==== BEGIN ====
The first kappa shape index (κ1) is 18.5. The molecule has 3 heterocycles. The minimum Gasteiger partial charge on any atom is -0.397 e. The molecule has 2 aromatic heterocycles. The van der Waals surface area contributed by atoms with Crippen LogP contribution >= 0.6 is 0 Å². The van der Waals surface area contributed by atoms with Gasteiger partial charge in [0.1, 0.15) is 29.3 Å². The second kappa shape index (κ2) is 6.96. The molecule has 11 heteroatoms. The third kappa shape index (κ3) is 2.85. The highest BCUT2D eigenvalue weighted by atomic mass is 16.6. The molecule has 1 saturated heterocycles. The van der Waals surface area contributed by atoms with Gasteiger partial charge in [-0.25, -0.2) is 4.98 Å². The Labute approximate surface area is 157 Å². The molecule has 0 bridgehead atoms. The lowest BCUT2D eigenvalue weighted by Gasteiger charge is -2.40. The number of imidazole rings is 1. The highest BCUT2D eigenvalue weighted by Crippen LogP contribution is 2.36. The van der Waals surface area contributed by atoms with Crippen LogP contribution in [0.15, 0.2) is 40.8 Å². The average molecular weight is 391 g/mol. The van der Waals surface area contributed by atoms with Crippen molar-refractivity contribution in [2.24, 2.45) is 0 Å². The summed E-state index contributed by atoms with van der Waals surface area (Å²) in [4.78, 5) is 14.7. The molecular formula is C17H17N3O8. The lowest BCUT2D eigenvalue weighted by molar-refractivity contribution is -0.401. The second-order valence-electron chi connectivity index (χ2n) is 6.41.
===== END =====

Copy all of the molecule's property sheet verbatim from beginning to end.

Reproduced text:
The first kappa shape index (κ1) is 18.5. The molecule has 3 heterocycles. The minimum Gasteiger partial charge on any atom is -0.397 e. The molecule has 2 aromatic heterocycles. The van der Waals surface area contributed by atoms with Crippen LogP contribution >= 0.6 is 0 Å². The van der Waals surface area contributed by atoms with Gasteiger partial charge in [0.1, 0.15) is 29.3 Å². The second kappa shape index (κ2) is 6.96. The molecule has 11 heteroatoms. The third kappa shape index (κ3) is 2.85. The highest BCUT2D eigenvalue weighted by atomic mass is 16.6. The molecule has 1 saturated heterocycles. The van der Waals surface area contributed by atoms with Gasteiger partial charge in [-0.25, -0.2) is 4.98 Å². The Labute approximate surface area is 157 Å². The molecule has 0 bridgehead atoms. The lowest BCUT2D eigenvalue weighted by Gasteiger charge is -2.40. The number of imidazole rings is 1. The highest BCUT2D eigenvalue weighted by Crippen LogP contribution is 2.36. The van der Waals surface area contributed by atoms with Crippen LogP contribution in [0.15, 0.2) is 40.8 Å². The average molecular weight is 391 g/mol. The van der Waals surface area contributed by atoms with Crippen molar-refractivity contribution in [2.24, 2.45) is 0 Å². The summed E-state index contributed by atoms with van der Waals surface area (Å²) in [4.78, 5) is 14.7. The molecular formula is C17H17N3O8. The lowest BCUT2D eigenvalue weighted by molar-refractivity contribution is -0.401. The second-order valence-electron chi connectivity index (χ2n) is 6.41.